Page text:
John Shirt’s new Majesty 250cc was the new machine that raised a few eyebrows at the show.
Wanting to expand his model range, John Shirt Snr showed off his new 200cc Majesty. The three-model range included 200cc, 250cc and 320cc Majesty models on the Mitsui stand, who were the official Yamaha importers into the UK. The dummy is wearing one of the French Furygan one-piece riding suits which were so popular at the time, the MAX branded crash helmet is the one worn by Mick Andrews.
John Hulme: “I had to take a second look at this picture when I first saw it! This was my very first Majesty Yamaha and ‘Shirty’ used it as the show bike at Bristol. I had to wait until after the show to get my hands on this 320cc Majesty. My late father Ron always said it was the best-looking trials motorcycle he had ever seen.”
The Miller trials motorcycle. Yes, the great Sammy Miller produced his very own trials motorcycle in 1979. This rare colour picture captures the machine in all its glory. Using the Italian Hiro engine in the tried and trusted Sammy Miller ‘Highboy’ frame, the project was unfortunately aborted as it could not be made financially viable. The engine would eventually find success in the Armstrong and Garelli production trials motorcycles, and Steve Saunders would take his first British Championship title on the Armstrong CTM 310 model using this very engine in 1983.
With the Spanish motorcycle industry in financial meltdown this would be the last, as we knew it, green Ossa trials machine produced. On the right in his ‘Sunday Best’ suit is Roger Holden. He and his father Cliff were the official UK importers of Ossa machines.
This is the very first UK picture of the new generation of red-and-white Montesa models, the Cota 200cc. In 1980 Nigel Birkett would take it to British Trials Championship victories as the new generation of ‘Micro’ trials machines would once again become a major force on the UK trials scene.
After an unsuccessful season in 1978 on the Beamish Suzuki Malcolm Rathmell, seen here on the right, had returned to his first love Montesa in 1979 to win the British Trials Championship. In a very successful year he would also give Montesa their very first Scottish Six Days Trial victory and also the win in the Scott Trial. Here he celebrates the success with his Montesa sales manager Mike Wood on the left and his wife Rhoda in the middle.
That man Sammy Miller was very much a man in the limelight at the show. He had presented his ‘New’ Miller trials machine to the press on the opening day. Here he happily signs copies of his superb trials book titled: “The Will to Win”. I am still not sure about that green belt that Sam had around his waist and the clothing colour combination though!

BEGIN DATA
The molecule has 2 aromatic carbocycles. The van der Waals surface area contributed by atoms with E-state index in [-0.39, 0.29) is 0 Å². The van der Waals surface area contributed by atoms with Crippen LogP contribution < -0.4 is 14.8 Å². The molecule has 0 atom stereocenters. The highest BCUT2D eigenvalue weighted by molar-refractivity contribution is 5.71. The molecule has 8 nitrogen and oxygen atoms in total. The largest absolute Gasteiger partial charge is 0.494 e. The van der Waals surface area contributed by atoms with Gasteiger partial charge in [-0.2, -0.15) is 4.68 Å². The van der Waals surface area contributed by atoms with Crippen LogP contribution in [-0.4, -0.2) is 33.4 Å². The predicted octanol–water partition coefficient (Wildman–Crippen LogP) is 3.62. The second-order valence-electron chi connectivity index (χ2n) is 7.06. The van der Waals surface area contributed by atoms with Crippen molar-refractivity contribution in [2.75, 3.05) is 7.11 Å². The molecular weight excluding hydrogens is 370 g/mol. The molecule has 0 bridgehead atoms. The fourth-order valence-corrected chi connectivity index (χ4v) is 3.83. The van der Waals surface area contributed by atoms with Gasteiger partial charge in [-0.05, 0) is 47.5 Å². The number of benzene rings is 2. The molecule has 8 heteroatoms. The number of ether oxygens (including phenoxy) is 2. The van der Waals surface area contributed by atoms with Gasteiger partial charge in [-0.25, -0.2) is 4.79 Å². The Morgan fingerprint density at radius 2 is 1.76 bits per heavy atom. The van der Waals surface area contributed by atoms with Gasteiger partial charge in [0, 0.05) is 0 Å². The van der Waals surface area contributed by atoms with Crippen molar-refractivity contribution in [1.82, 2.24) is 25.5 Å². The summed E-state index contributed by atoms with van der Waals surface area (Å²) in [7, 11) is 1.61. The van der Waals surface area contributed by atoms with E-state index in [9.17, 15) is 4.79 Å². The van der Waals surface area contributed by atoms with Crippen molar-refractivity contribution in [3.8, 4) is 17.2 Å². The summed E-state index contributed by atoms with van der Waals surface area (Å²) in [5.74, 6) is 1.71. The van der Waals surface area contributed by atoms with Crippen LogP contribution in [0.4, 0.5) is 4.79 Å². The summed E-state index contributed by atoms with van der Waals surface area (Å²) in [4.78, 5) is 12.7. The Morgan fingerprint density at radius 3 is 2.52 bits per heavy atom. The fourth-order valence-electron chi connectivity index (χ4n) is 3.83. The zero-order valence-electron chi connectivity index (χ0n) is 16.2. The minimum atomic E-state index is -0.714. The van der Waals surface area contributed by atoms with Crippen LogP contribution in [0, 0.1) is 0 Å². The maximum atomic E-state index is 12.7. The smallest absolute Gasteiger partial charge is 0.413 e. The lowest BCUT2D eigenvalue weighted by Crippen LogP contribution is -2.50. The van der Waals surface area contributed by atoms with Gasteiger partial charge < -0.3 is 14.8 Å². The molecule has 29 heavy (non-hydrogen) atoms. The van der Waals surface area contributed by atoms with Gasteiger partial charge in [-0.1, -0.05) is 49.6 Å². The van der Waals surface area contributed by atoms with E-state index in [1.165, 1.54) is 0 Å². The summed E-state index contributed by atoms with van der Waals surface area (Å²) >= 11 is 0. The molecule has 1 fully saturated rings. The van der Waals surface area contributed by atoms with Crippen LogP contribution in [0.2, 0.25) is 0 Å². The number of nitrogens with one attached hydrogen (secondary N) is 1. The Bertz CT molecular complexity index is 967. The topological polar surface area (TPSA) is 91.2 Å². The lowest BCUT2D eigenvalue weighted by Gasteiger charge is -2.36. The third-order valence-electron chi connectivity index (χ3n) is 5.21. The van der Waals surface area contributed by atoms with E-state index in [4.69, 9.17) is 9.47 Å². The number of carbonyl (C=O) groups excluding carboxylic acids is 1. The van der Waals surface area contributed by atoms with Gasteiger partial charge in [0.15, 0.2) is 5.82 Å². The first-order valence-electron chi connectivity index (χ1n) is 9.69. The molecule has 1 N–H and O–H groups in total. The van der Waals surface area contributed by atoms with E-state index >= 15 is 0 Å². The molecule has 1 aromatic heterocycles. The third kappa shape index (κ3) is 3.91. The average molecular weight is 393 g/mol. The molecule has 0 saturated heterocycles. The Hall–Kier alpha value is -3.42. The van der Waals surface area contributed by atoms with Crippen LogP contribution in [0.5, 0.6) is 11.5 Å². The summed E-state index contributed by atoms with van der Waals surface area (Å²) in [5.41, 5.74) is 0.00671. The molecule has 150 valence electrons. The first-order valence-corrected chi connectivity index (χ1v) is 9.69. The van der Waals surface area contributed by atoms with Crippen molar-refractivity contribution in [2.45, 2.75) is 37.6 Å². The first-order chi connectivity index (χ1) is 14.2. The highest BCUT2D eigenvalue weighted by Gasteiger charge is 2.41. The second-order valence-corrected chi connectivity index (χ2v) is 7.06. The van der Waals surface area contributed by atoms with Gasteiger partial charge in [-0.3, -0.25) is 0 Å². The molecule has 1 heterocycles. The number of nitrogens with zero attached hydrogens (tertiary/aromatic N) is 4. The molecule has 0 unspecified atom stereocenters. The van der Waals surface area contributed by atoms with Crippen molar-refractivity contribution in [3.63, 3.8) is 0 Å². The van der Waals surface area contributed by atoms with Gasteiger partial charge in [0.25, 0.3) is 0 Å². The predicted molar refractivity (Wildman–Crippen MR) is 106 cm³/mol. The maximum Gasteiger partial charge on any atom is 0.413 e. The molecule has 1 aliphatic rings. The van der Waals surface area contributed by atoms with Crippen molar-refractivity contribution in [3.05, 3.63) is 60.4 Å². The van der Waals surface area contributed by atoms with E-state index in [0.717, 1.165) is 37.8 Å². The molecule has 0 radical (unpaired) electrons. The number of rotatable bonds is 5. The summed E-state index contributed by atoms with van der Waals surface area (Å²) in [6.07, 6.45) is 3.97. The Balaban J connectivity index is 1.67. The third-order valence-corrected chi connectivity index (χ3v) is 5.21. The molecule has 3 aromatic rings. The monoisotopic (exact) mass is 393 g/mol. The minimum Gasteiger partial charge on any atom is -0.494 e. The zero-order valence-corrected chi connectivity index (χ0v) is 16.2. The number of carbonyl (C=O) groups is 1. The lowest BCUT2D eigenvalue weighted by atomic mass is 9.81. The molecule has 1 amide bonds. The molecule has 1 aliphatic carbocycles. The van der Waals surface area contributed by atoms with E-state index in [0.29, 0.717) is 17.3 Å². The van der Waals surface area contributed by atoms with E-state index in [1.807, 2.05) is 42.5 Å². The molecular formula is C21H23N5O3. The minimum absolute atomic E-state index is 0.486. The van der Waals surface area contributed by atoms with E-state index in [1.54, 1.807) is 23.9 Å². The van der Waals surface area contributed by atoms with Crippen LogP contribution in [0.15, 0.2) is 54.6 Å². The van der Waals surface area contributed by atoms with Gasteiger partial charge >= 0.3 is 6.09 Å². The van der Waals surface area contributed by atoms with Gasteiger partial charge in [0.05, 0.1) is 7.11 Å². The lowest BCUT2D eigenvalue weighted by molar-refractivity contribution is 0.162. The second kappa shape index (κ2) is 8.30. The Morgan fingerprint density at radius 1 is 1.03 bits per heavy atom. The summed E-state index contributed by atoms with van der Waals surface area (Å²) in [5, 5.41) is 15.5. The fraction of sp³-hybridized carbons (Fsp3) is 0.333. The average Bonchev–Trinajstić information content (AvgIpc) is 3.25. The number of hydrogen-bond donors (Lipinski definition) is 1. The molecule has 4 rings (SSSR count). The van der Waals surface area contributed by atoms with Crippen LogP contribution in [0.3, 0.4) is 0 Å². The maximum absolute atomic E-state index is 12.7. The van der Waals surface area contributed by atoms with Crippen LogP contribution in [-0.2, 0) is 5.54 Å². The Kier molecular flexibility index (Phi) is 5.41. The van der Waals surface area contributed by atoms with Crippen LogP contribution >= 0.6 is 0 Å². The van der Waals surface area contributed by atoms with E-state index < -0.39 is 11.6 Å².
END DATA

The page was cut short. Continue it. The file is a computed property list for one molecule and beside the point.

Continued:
The new Cagiva 350 model looked very nice with its red aesthetics, and some obvious thought had gone into the development of the rear suspension as it had a box-section swinging arm and dual rate suspension. Obviously very prototype looking, it was well presented for their first attempt at the trials market.
Another show ‘Surprise’ was sprung by the UK importers of the Italian manufacturer Cagiva with its new trials model. This was another machine that had come straight from the Milan show, with very little information available.
In September 1978 Alan Clews had made a production run of 105 CCM 350Tr four-stroke trials machines and by Christmas they had all sold out, despite the hefty price of £1,280.00. This machine carrying the Sandiford Motorcycles name was on the CCM stand and had been used by Eddie Smith with support from Jim Sandiford.
The new yellow Ossa ‘Gripper’ model on its first UK viewing. It was radical to say the least, with a 324cc engine and six-speed gearbox and a long travel rear suspension setup which gave a reputed seven inches of travel. Production machines were promised for the Scottish Six Days Trial in May 1980. This machine typified what was special about the Bristol show; brand new machines in the flesh and presented for the 1980 season in December 1979.
American Bernie Schreiber was the 1979 FIM World Trials Champion and the Bultaco had won 11 of the 12 rounds with the top three positions filled by the Sherpa models. This is Schreiber’s world championship winning machine, it would be the last as the Bultaco brand fell into financial decline in the early 80s.